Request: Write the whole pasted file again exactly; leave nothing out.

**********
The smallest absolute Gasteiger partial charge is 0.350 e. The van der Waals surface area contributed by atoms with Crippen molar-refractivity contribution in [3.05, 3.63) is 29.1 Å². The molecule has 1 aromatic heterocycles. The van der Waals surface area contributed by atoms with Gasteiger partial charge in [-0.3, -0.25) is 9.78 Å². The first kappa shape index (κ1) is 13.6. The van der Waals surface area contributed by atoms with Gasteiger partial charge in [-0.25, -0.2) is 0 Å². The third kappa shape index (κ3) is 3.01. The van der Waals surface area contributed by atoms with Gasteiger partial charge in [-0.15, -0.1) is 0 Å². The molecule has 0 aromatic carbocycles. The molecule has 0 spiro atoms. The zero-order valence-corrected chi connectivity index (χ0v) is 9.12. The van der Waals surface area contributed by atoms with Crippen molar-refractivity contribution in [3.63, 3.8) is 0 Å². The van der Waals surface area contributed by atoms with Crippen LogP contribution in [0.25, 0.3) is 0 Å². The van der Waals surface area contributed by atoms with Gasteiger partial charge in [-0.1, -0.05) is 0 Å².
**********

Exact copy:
The smallest absolute Gasteiger partial charge is 0.350 e. The van der Waals surface area contributed by atoms with Crippen molar-refractivity contribution in [3.05, 3.63) is 29.1 Å². The molecule has 1 aromatic heterocycles. The van der Waals surface area contributed by atoms with Gasteiger partial charge in [-0.3, -0.25) is 9.78 Å². The first kappa shape index (κ1) is 13.6. The van der Waals surface area contributed by atoms with Gasteiger partial charge in [-0.25, -0.2) is 0 Å². The third kappa shape index (κ3) is 3.01. The van der Waals surface area contributed by atoms with Gasteiger partial charge in [-0.15, -0.1) is 0 Å². The molecule has 0 aromatic carbocycles. The molecule has 0 spiro atoms. The zero-order valence-corrected chi connectivity index (χ0v) is 9.12. The van der Waals surface area contributed by atoms with Crippen molar-refractivity contribution in [3.63, 3.8) is 0 Å². The van der Waals surface area contributed by atoms with Crippen LogP contribution in [0.25, 0.3) is 0 Å². The van der Waals surface area contributed by atoms with Gasteiger partial charge in [-0.1, -0.05) is 0 Å².